“What is this ‘flexible dieting’ that you speak of?”

Flexible dieting is basically what the name implies; allowing yourself to be flexible with your diet by not sticking to eating the same exact foods every single day. The monotony of a diet can be the biggest reason why people cheat on them in the first place and why they’re not realistically sustainable in the long term. Flexible dieting aligns with the concept of ‘IIFYM’, which you may have heard of.

“Okay, so what’s IIFYM?”

IIFYM stands for ‘If It Fits Your Macros’. This means that as long as you are hitting your desired range of macros at the end of the day, you are technically allowed to eat whatever you want to fill those numbers and still reach your goal, no matter if your goal is losing fat or gaining muscle. Macros stand for macronutrients; the three macronutrients that make up calories are protein, fats, and carbohydrates. One gram of protein and carbohydrates is 4 calories, while one gram of fat is 9 calories. By trying to hit a certain target of protein/fat/carbs each day, you are directly counting your overall daily caloric intake as well.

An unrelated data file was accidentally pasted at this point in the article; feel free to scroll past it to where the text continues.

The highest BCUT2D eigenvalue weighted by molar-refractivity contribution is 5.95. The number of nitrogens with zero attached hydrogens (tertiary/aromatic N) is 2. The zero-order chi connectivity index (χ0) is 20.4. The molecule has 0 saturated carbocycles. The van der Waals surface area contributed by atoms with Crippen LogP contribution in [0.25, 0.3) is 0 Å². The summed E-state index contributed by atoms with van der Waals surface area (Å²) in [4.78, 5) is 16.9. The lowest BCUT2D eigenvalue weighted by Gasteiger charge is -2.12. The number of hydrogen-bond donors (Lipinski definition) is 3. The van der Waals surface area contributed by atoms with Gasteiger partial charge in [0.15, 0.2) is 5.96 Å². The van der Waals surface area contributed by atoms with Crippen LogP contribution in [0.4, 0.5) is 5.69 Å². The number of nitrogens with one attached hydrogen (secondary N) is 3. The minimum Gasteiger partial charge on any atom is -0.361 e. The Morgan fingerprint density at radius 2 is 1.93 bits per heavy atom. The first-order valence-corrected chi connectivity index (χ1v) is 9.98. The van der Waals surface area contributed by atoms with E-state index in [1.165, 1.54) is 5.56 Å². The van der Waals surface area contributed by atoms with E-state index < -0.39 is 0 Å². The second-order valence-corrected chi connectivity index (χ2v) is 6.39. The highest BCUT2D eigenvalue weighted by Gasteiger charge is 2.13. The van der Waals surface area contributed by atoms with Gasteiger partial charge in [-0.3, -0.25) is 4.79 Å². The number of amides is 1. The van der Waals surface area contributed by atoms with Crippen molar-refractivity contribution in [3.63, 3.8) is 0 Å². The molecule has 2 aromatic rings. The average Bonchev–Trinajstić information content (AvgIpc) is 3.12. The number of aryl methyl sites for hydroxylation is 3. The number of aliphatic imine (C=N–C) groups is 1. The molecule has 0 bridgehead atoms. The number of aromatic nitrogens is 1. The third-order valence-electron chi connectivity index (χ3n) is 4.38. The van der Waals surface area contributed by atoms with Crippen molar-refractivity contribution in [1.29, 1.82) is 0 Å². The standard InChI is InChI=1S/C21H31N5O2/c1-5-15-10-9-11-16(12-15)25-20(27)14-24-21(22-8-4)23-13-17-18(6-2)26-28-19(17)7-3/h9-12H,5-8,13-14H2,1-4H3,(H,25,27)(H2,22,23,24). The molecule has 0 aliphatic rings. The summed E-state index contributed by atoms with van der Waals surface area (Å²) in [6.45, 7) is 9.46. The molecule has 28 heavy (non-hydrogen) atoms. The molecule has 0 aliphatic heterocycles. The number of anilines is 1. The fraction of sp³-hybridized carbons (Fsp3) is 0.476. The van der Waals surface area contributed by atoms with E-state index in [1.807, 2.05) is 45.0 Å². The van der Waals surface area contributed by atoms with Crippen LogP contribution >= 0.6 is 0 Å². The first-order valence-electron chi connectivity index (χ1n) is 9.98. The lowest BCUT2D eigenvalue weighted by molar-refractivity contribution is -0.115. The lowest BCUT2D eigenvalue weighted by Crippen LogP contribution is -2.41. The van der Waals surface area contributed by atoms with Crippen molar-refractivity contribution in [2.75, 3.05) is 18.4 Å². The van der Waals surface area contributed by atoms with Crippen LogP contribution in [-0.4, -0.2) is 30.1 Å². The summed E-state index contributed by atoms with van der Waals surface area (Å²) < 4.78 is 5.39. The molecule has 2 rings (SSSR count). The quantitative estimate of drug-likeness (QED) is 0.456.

“It sounds too good to be true that I can eat whatever I want and still lose weight, but I guess it theoretically makes sense. So I just try to hit an exact number of macros every single day down to the exact gram? Wouldn’t that be really hard to be so precise all the time?”

Yes and no. While getting as close as possible to your desired range of macros would be ideal, it really just comes down to overall caloric intake at the end of the day that determines if you’re going to gain weight or lose weight. The shift of macronutrient ratios can affect certain variables such as performance in the gym, the amount of you muscle you retain onto in a caloric deficit, and etc. However, purely from a standpoint of gaining weight or losing weight, daily or weekly caloric intake is the only thing that matters.

“So now you’re saying I just need to stay under a certain limit of calories if I want to lose weight. Why do macros even matter then?”